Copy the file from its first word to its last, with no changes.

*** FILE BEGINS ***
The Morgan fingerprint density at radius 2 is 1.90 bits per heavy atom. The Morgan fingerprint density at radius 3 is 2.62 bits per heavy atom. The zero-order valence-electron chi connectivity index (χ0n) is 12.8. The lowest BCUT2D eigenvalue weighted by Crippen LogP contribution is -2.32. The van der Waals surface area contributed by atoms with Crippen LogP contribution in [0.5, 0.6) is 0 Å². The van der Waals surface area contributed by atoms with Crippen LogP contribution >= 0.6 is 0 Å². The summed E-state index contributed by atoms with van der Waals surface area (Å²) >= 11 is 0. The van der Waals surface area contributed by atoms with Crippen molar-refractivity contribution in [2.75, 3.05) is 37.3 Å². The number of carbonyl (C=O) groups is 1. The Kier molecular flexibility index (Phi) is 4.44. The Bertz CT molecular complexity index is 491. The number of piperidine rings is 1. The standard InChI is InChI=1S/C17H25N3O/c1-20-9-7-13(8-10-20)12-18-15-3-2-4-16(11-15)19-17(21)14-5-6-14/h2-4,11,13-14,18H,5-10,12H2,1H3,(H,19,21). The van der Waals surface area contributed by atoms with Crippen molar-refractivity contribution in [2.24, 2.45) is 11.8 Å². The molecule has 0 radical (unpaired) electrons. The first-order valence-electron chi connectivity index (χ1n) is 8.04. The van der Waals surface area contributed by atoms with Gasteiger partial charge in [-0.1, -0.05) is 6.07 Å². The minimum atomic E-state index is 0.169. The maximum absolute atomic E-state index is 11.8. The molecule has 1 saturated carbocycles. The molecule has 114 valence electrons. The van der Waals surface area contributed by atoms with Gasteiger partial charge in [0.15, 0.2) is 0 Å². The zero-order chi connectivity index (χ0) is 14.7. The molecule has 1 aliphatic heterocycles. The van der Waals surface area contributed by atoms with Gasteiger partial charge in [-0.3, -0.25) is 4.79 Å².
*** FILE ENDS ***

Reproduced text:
The Morgan fingerprint density at radius 2 is 1.90 bits per heavy atom. The Morgan fingerprint density at radius 3 is 2.62 bits per heavy atom. The zero-order valence-electron chi connectivity index (χ0n) is 12.8. The lowest BCUT2D eigenvalue weighted by Crippen LogP contribution is -2.32. The van der Waals surface area contributed by atoms with Crippen LogP contribution in [0.5, 0.6) is 0 Å². The van der Waals surface area contributed by atoms with Crippen LogP contribution >= 0.6 is 0 Å². The summed E-state index contributed by atoms with van der Waals surface area (Å²) >= 11 is 0. The van der Waals surface area contributed by atoms with Crippen molar-refractivity contribution in [2.75, 3.05) is 37.3 Å². The number of carbonyl (C=O) groups is 1. The Kier molecular flexibility index (Phi) is 4.44. The Bertz CT molecular complexity index is 491. The number of piperidine rings is 1. The standard InChI is InChI=1S/C17H25N3O/c1-20-9-7-13(8-10-20)12-18-15-3-2-4-16(11-15)19-17(21)14-5-6-14/h2-4,11,13-14,18H,5-10,12H2,1H3,(H,19,21). The van der Waals surface area contributed by atoms with Crippen molar-refractivity contribution in [2.24, 2.45) is 11.8 Å². The molecule has 0 radical (unpaired) electrons. The first-order valence-electron chi connectivity index (χ1n) is 8.04. The van der Waals surface area contributed by atoms with Gasteiger partial charge in [-0.1, -0.05) is 6.07 Å². The minimum atomic E-state index is 0.169. The maximum absolute atomic E-state index is 11.8. The molecule has 1 saturated carbocycles. The molecule has 114 valence electrons. The van der Waals surface area contributed by atoms with Gasteiger partial charge in [0.15, 0.2) is 0 Å². The zero-order chi connectivity index (χ0) is 14.7. The molecule has 1 aliphatic heterocycles. The van der Waals surface area contributed by atoms with Gasteiger partial charge in [-0.3, -0.25) is 4.79 Å².